descriptions of cogon grassland associations of Southeast Asia.
Habitat: Rangeland Cover Types
This species is known to occur in association with the following Rangeland Cover Types (as classified by the Society for Range Management, SRM):
More info for the terms: cover, hardwood
SRM (RANGELAND) COVER TYPES :
808 Sand pine scrub
809 Mixed hardwood and pine
810 Longleaf pine-turkey oak hills
811 South Florida flatwoods
812 North Florida flatwoods
813 Cutthroat seeps
814 Cabbage palm flatwoods
816 Cabbage palm hammocks
817 Oak hammocks
820 Everglades flatwoods
Habitat: Cover Types
This species is known to occur in association with the following cover types (as classified by the Society of American Foresters):
More info for the term: cover
SAF COVER TYPES :
69 Sand pine
70 Longleaf pine
71 Longleaf pine-scrub oak
74 Cabbage palmetto
75 Shortleaf pine
76 Shortleaf pine-oak
80 Loblolly pine-shortleaf pine
81 Loblolly pine
82 Loblolly pine-hardwood
83 Longleaf pine-slash pine
84 Slash pine
85 Slash pine-hardwood
98 Pond pine
111 South Florida slash pine
Habitat: Plant Associations
This species is known to occur in association with the following plant community types (as classified by Küchler 1964):
KUCHLER  PLANT ASSOCIATIONS:
K112 Southern mixed forest
K115 Sand pine scrub
K116 Subtropical pine forest
This species is known to occur in the following ecosystem types (as named by the U.S. Forest Service in their Forest and Range Ecosystem [FRES] Type classification):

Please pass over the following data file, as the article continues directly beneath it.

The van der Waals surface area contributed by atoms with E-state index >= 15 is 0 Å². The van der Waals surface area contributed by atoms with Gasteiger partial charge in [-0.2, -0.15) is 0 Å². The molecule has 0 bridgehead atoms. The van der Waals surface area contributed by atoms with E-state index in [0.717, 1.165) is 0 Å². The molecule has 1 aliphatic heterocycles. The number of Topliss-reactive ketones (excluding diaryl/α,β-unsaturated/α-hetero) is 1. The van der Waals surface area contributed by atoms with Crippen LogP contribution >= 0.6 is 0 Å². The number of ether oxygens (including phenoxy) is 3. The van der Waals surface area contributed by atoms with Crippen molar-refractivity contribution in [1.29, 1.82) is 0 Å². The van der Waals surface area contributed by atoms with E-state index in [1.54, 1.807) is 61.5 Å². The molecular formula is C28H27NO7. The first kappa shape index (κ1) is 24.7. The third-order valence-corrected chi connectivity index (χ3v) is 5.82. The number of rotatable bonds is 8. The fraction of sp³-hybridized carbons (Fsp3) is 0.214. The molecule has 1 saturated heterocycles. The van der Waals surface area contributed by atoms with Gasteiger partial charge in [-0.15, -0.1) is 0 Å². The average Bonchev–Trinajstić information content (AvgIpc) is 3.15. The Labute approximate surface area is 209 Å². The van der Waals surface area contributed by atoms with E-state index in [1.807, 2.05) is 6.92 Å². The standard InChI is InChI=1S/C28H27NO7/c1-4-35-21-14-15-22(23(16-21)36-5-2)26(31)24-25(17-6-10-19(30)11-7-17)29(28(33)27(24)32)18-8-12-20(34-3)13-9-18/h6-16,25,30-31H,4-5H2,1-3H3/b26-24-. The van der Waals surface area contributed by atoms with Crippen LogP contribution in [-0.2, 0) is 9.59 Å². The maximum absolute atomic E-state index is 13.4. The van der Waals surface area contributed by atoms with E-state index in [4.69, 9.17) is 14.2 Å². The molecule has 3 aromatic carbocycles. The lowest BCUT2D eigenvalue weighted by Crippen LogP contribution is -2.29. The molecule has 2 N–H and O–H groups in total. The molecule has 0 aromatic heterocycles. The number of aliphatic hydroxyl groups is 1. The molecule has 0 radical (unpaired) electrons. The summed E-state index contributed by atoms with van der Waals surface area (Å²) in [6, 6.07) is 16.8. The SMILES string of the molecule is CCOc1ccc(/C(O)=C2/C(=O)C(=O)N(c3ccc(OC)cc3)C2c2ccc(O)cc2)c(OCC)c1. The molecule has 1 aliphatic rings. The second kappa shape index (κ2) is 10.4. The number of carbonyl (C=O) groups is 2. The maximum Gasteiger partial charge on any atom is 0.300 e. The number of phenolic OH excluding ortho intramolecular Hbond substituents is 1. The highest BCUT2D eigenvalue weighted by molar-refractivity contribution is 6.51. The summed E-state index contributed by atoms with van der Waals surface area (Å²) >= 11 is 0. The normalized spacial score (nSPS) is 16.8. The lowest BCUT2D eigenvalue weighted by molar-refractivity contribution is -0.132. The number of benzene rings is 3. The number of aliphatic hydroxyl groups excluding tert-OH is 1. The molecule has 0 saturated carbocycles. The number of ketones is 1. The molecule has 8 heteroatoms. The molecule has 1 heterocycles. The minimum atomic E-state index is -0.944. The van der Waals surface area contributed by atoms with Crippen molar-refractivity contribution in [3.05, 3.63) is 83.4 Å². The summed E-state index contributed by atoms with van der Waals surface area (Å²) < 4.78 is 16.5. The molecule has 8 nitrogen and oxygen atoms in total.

FRES12 Longleaf-slash pine
FRES13 Loblolly-shortleaf pine
Habitat in the United States
Cogon grass is a hardy species, tolerant of shade, high salinity and drought. It can be found in virtually any ecosystem, especially those experiencing disturbance. Cogon grass has been found growing on sand dunes in the southeast, along roadsides, forests, open fields, and up to the edge of standing water.
Habitat & Distribution
Cogon grass sprouts from rhizomes after top-kill by fire [64,97,127,144]. It also establishes from seed, usually blown in from off-site . Regrowth from rhizomes is rapid [8,124], and frequent fire favors cogon grass over associated species worldwide [15,97,100,160,161]. Fire is so important to cogon grass's ecology that relative response to fire is one of the characteristics used to distinguish between its varieties .
Fuels: Descriptions of fuel characteristics and fuel loads in Brazilian satintail grasslands were not available as of 2005.
Cogon grass invasion changes fuel properties in pinelands of the southeastern United States. As a tall, rhizomatous grass on sites historically dominated by bunchgrasses, cogon grass produces more standing biomass and litter than native bunchgrasses. Thus, it increases fuel loads and horizontal and vertical continuity of fuels .
Fuel load estimates are needed for cogon grass-dominated sites in the United States. Fuel load measurements in native cogon grasslands may serve as a first step for estimating fuel loads in the southeastern United States. Pickford and others  conducted fuel sampling in burned and unburned forest-mangrove (Acacia mangium)/cogon grass stands in Java. They noted a "significant quantity" of dead, cured fuels that were created by and remained after burning, even in areas where cogon grass was green before the fire. They provide fuel loading and fire behavior estimates (based upon the BEHAVE fire behavior prediction system) for that community. Wibowo and others  provide fire behavior and severity information for a forest-mangrove/cogon grass community in West Java, Indonesia.